Tuesday, October 25, 2011

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Charles Bukowski Stamps

Somewhere in storage, I've still got an armload of Charles Bukowski books, most of them autographed. Over the years, I've given some away as gifts. Others just languish in the dark. I thought at one time that if I ever had trouble paying rent, I could pawn them off on Hank Chinaski enthusiasts for some extra scratch. Held onto some very old Lovecraft books and autographed Burroughs, too, for the same reason.

There was a time when I was enamored of his writing. Jaw-dropping amounts of booze, gambling, and desperation. Loose women and soul-draining work. During long, snowbound Midwestern winters, the Southern California he described, even with its bums, drunks, adulterers, addicts, and assorted losers, held an almost aching grip on my imagination.

Here's the deal about Bukowski, though: once you've read ten of his stories (any ten: pick 'em), you've pretty much read his entire oeuvre. Despite his sometimes mesmerizing use of English, there's only so much I can read about an alcoholic's inside take on bleeding ulcers, distended livers, and drunk-tank vomit before I wonder...what else have you got?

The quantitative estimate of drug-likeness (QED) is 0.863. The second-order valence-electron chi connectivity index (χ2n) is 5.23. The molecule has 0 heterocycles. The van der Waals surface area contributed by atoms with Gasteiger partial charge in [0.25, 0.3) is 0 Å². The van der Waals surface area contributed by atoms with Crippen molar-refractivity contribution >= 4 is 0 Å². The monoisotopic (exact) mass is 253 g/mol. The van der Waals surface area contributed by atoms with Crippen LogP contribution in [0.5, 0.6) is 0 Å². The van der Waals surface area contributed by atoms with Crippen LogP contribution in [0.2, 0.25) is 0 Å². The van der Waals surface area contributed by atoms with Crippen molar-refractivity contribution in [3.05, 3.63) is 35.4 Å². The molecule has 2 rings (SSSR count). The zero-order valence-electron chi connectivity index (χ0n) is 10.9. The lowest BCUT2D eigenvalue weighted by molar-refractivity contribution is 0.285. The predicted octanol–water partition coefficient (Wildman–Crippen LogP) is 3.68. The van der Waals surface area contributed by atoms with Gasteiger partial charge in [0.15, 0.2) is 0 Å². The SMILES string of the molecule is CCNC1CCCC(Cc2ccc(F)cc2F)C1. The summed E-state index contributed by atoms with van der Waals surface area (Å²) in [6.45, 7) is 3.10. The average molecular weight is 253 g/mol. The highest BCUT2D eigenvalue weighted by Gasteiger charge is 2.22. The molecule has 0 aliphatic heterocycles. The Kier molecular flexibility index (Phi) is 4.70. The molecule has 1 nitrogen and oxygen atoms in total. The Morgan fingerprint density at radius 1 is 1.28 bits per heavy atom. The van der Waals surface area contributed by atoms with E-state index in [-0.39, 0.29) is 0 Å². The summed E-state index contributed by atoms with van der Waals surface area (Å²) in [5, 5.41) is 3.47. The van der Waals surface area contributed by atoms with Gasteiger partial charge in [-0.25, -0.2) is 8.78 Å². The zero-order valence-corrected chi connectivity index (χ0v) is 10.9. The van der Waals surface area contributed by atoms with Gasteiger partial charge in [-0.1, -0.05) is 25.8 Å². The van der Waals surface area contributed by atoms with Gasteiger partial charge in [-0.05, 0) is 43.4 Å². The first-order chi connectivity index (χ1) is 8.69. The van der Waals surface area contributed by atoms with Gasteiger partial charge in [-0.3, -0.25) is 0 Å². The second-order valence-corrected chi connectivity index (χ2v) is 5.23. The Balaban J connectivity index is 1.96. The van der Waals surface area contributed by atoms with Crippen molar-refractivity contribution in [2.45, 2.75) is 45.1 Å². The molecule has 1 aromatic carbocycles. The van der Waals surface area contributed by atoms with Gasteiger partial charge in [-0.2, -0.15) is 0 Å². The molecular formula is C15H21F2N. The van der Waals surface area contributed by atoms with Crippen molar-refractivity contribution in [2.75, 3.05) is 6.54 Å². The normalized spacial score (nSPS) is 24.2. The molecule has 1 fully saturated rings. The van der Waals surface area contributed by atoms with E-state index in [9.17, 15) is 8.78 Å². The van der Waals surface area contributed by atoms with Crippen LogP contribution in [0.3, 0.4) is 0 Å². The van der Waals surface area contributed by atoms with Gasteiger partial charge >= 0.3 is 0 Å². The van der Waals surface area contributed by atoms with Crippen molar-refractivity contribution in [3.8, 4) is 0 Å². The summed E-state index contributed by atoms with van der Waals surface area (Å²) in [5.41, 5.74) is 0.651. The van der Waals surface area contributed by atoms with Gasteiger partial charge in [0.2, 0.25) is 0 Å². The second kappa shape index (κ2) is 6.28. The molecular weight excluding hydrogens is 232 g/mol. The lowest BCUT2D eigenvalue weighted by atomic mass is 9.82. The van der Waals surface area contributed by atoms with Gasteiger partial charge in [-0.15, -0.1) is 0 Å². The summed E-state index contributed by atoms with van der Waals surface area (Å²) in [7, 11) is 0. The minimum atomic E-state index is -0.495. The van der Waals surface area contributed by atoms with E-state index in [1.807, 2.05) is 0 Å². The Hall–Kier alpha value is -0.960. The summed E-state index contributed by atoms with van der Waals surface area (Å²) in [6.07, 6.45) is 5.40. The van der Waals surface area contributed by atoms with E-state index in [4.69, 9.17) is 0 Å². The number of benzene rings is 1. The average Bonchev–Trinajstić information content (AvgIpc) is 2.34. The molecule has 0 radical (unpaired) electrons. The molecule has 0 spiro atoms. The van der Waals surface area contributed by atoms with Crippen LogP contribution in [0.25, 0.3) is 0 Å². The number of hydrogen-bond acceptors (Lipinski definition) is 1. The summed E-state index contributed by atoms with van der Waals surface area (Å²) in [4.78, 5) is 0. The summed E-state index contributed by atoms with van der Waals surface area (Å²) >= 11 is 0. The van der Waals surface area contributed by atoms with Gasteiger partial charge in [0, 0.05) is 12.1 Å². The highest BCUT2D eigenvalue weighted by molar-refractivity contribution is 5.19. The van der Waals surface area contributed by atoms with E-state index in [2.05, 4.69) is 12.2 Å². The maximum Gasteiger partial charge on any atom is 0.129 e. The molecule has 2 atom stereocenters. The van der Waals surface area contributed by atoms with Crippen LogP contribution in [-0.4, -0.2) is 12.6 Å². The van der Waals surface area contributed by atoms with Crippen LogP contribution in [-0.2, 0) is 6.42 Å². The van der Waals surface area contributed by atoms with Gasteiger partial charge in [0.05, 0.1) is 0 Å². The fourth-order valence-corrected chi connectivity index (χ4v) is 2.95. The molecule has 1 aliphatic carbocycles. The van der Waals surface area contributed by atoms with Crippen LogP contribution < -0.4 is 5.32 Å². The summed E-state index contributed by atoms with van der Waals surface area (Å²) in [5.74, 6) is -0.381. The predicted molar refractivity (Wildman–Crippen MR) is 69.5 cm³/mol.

So I stopped buying Bukowski books. Stopped reading the ones I own. I still got a smile today, though, when I was digging through old papers and found my long-lost Bukowski stamps.

These aren't supposed to exist.

Bukowski spent nearly 15 years working for the US Postal Service. His novel Post Office is an autobiographical take on those awful years and remains perhaps his best-known work. Although one hears occasional rumblings about the possibility of an official USPS Bukowski stamp, that hasn't happened. These stamps are a bit of subversive art I picked up in New York back in the 1990's and made to look like actual postage stamps, complete with a little Glassine sleeve. They are an homage to America's most famous real-life postal worker, if not our most celebrated alcoholic.

Maybe I'll trade them for a bottle of Thomas H. Handy rye. I'm pretty sure he'd approve...

Goes well with:
  • I've always enjoyed pseudobiblia, the books and ephemera from our literary past said to exist, but sprung entirely from an author's imagination. Lovecraft's Necronomicon, for instance, falls into this category, as does The Courier's Tragedy, a fictional Jacobean revenge play written by the equally fictional Richard Wharfinger in Thomas Pynchon's very real The Crying of Lot 49. In the novel, ancient secret rival postal services operate under the very noses of us hoi poloi. Had anyone actually affixed Bukowski stamps to envelopes back when postage was only 29 cents and mailed them, they would've fit right in the paranoid world of Miss Oepida Maas. 
  • What Do You Want from the Liquor Store?, a bit I wrote about Ted Hawkins' fantastic song Sorry You're Sick after hearing it on This American Life. Hawkins' performance and links included. 


Douglass Truth said...

check out The Third Policeman for the best pseudobiblia
Flann O'Brien's best work.

Matthew Rowley said...

Douglass ~ Thanks for the heads up. I've heard of it, but never cracked open a copy. Something to track down. Cheers,